Americans Are Void of Critical Thinking Skills
Never has there been a time in history requiring that an individual be equipped with critical thinking skills more than now. The biggest problem that America is facing today is the inability of the vast majority of the citizenry to think critically. Matt Drudge went so far as to say that Americans are sick. Lack of the ability to think critically is a mental symptom that affects all people regardless of their level of education, economic status, age, race, ethnicity, sex, or political party (although it appears that liberals are more likely to lack such skills). If we are to ever bring America back to the point where she is great again, the majority of the citizens are going to have to acquire and hone critical thinking skills.
Why is it imperative for the citizenry to be able to think critically? Because the mainstream media has abandoned its responsibility of reporting facts in exchange for distracting, distorting, propagandizing and protecting. The public education system also run by liberals, has dumbed down the quality of education in exchange for explicit (non-age appropriate) sex education and revised negative American history. For these reasons, individuals must master the ability to think critically in order to navigate through the lies and distortions coming from the mainstream media so that we can elect people based on his or her record of accomplishments, stance on important issues, and the substance of his or her rhetoric.
Not a day goes by without my reading about some illogical narrative being presented as journalism when it is really propaganda used to appeal to the emotions of its audience. In wake of the mass shooting at the college campus in Roseburg, Oregon, gun control advocates have gone off the rails. Anyone that these people in the media sees as a threat to their illogical narrative that guns kill people, must be destroyed. After the shooting, CNN trotted out the deadbeat father of the shooter, Ian Mercer, to advocate stricter gun laws. Mr. Mercer has not been a part of his son’s life, yet he had the audacity to say that he did not know how his son was able to get the guns. Governor Bobby Jindal highlighted the fact that some of the blame should be put on the shooter’s father for not raising his son:
Now, let’s get really politically incorrect here and talk specifically about this horror in Oregon. This killer’s father is now lecturing us on the need for gun control and he says he has no idea how or where his son got the guns. Of course he doesn’t know. You know why he doesn’t know? Because he is not, and has never been in his son’s life. He’s a complete failure as a father, he should be embarrassed to even show his face in public. He’s the problem here. He brags that he has never held a gun in his life and that he had no idea that his son had any guns. Why didn’t he know? Because he failed to raise his son. He should be ashamed of himself, and he owes us all an apology.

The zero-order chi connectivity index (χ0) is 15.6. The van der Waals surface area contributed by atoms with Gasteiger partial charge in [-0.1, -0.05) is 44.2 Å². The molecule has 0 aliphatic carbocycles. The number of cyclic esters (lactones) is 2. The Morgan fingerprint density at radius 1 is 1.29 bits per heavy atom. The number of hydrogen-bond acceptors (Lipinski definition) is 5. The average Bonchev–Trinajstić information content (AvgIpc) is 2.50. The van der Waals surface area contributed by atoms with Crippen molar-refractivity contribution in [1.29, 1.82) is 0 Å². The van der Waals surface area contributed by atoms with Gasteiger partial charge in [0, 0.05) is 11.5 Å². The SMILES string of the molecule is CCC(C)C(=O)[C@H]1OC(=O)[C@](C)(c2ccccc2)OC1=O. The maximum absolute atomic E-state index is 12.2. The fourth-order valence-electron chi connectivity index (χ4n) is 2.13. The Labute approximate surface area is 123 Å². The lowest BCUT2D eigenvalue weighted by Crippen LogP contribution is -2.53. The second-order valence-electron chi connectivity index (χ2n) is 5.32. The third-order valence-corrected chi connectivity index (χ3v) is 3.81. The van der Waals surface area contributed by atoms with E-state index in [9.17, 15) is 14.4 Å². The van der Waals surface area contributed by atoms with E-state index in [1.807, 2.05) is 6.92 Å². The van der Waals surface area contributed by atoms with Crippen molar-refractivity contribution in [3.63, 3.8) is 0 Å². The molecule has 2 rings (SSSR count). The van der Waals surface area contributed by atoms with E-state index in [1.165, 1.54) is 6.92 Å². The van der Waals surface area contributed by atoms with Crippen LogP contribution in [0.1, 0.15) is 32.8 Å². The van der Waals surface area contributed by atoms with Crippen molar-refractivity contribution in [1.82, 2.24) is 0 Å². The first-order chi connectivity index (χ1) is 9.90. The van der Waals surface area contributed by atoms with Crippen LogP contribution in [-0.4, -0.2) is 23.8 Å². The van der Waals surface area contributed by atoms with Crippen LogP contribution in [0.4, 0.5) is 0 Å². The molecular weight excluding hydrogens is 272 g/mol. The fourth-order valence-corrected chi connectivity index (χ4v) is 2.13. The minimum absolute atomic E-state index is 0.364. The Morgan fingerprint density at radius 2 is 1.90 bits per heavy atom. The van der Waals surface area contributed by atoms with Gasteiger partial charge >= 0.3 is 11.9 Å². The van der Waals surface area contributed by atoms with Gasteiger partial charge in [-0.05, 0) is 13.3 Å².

Charles Pierce, a liberal writer for the men’s magazine Esquire, became so enraged at Governor Jindal for his statements that he wrote an article that is actually headlined "Please Punch This Man in the D***". He never explained why the governor’s statements called for such violence. He only made the following statements:
This’ll be good for at least a three-point bump in the next poll of Iowa Republicans. However, would I be uncivil if I were to suggest that somebody punch this man right in his dick?
Liberals become enraged when faced with the truth. When faced with an article that is void of a real topic and fails to point the reader to its true purpose, the reader has to asked several questions of the writer. We must always ask questions in order to get to the facts. This is how critical thinking actually works. If one is asking questions, he or she is thinking. Dr. Linda Elder and the late Dr. Richard Paul, founders of The Critical Thinking Community, said the following about one’s quality of thinking:
The quality of our lives is determined by the quality of our thinking. The quality of our thinking, in turn, is determined by the quality of our questions, for questions are the engine, the driving force behind thinking. Without questions, we have nothing to think about. Without essential questions, we often fail to focus our thinking on the significant and substantive.
When we ask essential questions, we deal with what is necessary, relevant, and indispensable to a matter at hand. We recognize what is at the heart of the matter. Our thinking is grounded and disciplined. We are ready to learn. We are intellectually able to find our way about.
To be successful in life, one needs to ask essential questions: essential questions when reading, writing, and speaking; when shopping, working, and parenting; when forming friendships, choosing life-partners, and interacting with the mass media and the Internet.
Yet few people are masters of the art of asking essential questions. Most have never thought about why some questions are crucial and others peripheral. Essential questions are rarely studied in school. They are rarely modeled at home. Most people question according to their psychological associations. Their questions are haphazard and scattered.
The time has come for taxpaying American citizens to get serious about how we think. We cannot continue to allow the media and slick talking politicians to guide our thinking. Because thinking is hard work, most people would rather someone else do the thinking for them. That is how we got where we are today. For those who want to improve his or her thinking, I suggest your purchase a copy of The Art of Asking Essential Questions, a $6.00 miniature guide.
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